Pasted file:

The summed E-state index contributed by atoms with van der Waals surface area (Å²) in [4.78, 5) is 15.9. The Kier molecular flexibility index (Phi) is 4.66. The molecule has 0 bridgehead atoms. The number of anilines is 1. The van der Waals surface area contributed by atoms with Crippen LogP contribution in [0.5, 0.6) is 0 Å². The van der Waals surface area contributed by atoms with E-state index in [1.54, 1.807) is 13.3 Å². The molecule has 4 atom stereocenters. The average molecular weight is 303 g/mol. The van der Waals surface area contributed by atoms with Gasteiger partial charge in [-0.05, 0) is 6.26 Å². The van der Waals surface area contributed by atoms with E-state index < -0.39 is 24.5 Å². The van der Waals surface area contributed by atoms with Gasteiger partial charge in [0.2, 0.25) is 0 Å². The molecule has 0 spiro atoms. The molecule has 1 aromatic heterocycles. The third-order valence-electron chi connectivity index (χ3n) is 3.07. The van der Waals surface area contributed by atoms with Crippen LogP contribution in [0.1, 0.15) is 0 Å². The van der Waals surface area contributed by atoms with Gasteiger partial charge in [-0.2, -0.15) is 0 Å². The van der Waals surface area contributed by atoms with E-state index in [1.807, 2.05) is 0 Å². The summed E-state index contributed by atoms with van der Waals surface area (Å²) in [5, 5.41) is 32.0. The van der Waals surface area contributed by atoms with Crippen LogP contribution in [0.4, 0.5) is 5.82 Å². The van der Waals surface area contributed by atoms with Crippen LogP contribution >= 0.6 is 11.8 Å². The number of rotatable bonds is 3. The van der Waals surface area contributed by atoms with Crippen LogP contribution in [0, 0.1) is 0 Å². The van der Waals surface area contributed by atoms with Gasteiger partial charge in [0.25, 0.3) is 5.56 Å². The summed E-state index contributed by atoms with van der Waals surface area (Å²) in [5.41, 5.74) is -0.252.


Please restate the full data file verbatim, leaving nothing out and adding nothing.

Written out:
The summed E-state index contributed by atoms with van der Waals surface area (Å²) in [4.78, 5) is 15.9. The Kier molecular flexibility index (Phi) is 4.66. The molecule has 0 bridgehead atoms. The number of anilines is 1. The van der Waals surface area contributed by atoms with Crippen LogP contribution in [0.5, 0.6) is 0 Å². The van der Waals surface area contributed by atoms with E-state index in [1.54, 1.807) is 13.3 Å². The molecule has 4 atom stereocenters. The average molecular weight is 303 g/mol. The van der Waals surface area contributed by atoms with Gasteiger partial charge in [-0.05, 0) is 6.26 Å². The van der Waals surface area contributed by atoms with E-state index < -0.39 is 24.5 Å². The van der Waals surface area contributed by atoms with Gasteiger partial charge in [0.2, 0.25) is 0 Å². The molecule has 0 spiro atoms. The molecule has 1 aromatic heterocycles. The third-order valence-electron chi connectivity index (χ3n) is 3.07. The van der Waals surface area contributed by atoms with Crippen LogP contribution in [0.1, 0.15) is 0 Å². The van der Waals surface area contributed by atoms with Gasteiger partial charge in [-0.2, -0.15) is 0 Å². The van der Waals surface area contributed by atoms with E-state index in [1.807, 2.05) is 0 Å². The summed E-state index contributed by atoms with van der Waals surface area (Å²) in [5, 5.41) is 32.0. The van der Waals surface area contributed by atoms with Crippen LogP contribution in [0.4, 0.5) is 5.82 Å². The van der Waals surface area contributed by atoms with Crippen LogP contribution >= 0.6 is 11.8 Å². The number of rotatable bonds is 3. The van der Waals surface area contributed by atoms with Crippen LogP contribution in [0, 0.1) is 0 Å². The van der Waals surface area contributed by atoms with Gasteiger partial charge in [0.25, 0.3) is 5.56 Å². The summed E-state index contributed by atoms with van der Waals surface area (Å²) in [5.41, 5.74) is -0.252.